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This room is for discussion for anyone who adheres to the Extraordinary form of the mass and any issues related to the practices of Eastern Rite Catholicism.

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Mar 25th 2013 new

(Quote) Bernard-2709 said: What form of Mass is this that the then Archbishop is saying?Fast forward to the 7 minute mark an...
(Quote) Bernard-2709 said:

What form of Mass is this that the then Archbishop is saying?Fast forward to the 7 minute mark and watch.A puppet Mass? I know someone will defend this,but it boggles the mind.I hope it's not a sign of things to come.So far his Papal Masses have been good,unlike this when no one was watching.mundabor.wordpress.com

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A mass for children. An attempt is made to illustrate the Bishop's sermon for the children.

Aside from that, the Mass is being said reverently and following the rubrics.

So what is wrong with that?

By the way, obviously there werea lot of people watching this.

Tell me Bernard, why do you make such a hard effort to find something to be critical of?

Is you own life so blameless?

As Christ said, "He who is without sin" can caste the first stone.

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Mar 25th 2013 new

(Quote) Paul-866591 said: (Quote) Bernard-2709 said: What form of Mass is this that the then Archbish...
(Quote) Paul-866591 said:

Quote:
Bernard-2709 said:

What form of Mass is this that the then Archbishop is saying?Fast forward to the 7 minute mark and watch.A puppet Mass? I know someone will defend this,but it boggles the mind.I hope it's not a sign of things to come.So far his Papal Masses have been good,unlike this when no one was watching.mundabor.wordpress.com


A mass for children. An attempt is made to illustrate the Bishop's sermon for the children.

Aside from that, the Mass is being said reverently and following the rubrics.

So what is wrong with that?

By the way, obviously there werea lot of people watching this.

Tell me Bernard, why do you make such a hard effort to find something to be critical of?

Is you own life so blameless?

As Christ said, "He who is without sin" can caste the first stone.

--hide--
It's not about blame.It is what it is.You watched for yourself.I am not comparing myself to him either.I never accused him of sinning.It's a stupid Puppet Mass.Nothing else needs to be said.

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Mar 25th 2013 new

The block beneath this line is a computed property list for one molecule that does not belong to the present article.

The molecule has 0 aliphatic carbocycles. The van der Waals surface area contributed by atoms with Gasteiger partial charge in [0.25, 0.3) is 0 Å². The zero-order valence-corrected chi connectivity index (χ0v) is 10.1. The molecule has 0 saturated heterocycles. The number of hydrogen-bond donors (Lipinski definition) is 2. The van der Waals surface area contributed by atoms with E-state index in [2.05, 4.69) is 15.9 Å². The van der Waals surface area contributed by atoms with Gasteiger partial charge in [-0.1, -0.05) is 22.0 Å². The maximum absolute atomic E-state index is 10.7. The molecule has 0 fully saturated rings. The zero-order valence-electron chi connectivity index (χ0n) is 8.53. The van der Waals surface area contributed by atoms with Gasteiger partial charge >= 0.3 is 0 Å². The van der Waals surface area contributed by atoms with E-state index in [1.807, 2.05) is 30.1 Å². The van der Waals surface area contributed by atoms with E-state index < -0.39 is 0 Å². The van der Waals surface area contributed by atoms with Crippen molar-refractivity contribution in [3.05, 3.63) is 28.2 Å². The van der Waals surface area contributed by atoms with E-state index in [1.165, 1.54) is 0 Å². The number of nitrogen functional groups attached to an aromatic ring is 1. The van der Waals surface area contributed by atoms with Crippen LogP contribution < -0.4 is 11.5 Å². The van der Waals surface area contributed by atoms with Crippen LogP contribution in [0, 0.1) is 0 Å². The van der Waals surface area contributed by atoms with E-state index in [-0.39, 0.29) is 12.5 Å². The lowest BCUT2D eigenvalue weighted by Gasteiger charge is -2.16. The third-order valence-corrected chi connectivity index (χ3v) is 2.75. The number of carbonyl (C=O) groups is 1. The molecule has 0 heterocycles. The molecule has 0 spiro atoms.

(Quote) Bernard-2709 said: What form of Mass is this that the then Archbishop is saying?Fast forward to the 7 minute mark an...
(Quote) Bernard-2709 said:

What form of Mass is this that the then Archbishop is saying?Fast forward to the 7 minute mark and watch.A puppet Mass? I know someone will defend this,but it boggles the mind.I hope it's not a sign of things to come.So far his Papal Masses have been good,unlike this when no one was watching.mundabor.wordpress.com

--hide--


Hi, Bernie! wave I know it is mind-boggling for some, but for me, it's a cultural thing. I often think that the survival of Catholicism may depend on a better understanding of both the interconnectedness and diversity of people. Afterall, Catholicism is not just for the Western culture and it does mean “universal”.

Drawn from the passage of the Constitution on the Sacred Liturgy, Sacrosanctum Concilium, in which are given the norms for adaptation of the liturgy to the character and the traditions of the various peoples:

“In matters which do not affect the faith or the well-being of an entire community, the Church does not wish, even in the Liturgy, to impose a rigid uniformity; on the contrary, she respects and fosters the genius and talents of various races and people. Whatever in their way of life is not indissolubly bound up with superstition and error, she looks upon with benevolence and if possible keeps it intact, and sometimes even admits it into the Liturgy provided it accords with the genuine and authentic liturgical spirit.”

There is a great difference in cultures: what is well received in one culture cannot be taken on by another culture. Concretely: there are cultures in which this is possible insofar as dancing is still reflective of religious values and becomes a clear manifestation of them. Such is the case of the Ethiopians. In their culture, even today, there is the religious ritualized dance, clearly distinct from the martial dance and from the amorous dance. The ritual dance is performed by priests and levites before beginning a ceremony and in the open are in front of the church. The dance accompanies the chanting of psalms during the procession. When the procession enters the church, then the chanting of the psalms is carried out with and accompanied by bodily movement. The same thing is found in the Syriac liturgy by means of chanting of psalms. In the Byzantine Liturgy, there is an extremely simplified dance on the occasion of a wedding when the crowned spouses make a circular revolution around the lectern together with the celebrant. Such is the case of the Israelites: in the synagogue their prayer is accompanied by a continuous movement to recall the precept from tradition: “When you pray, do so with all your heart, and all your bones.”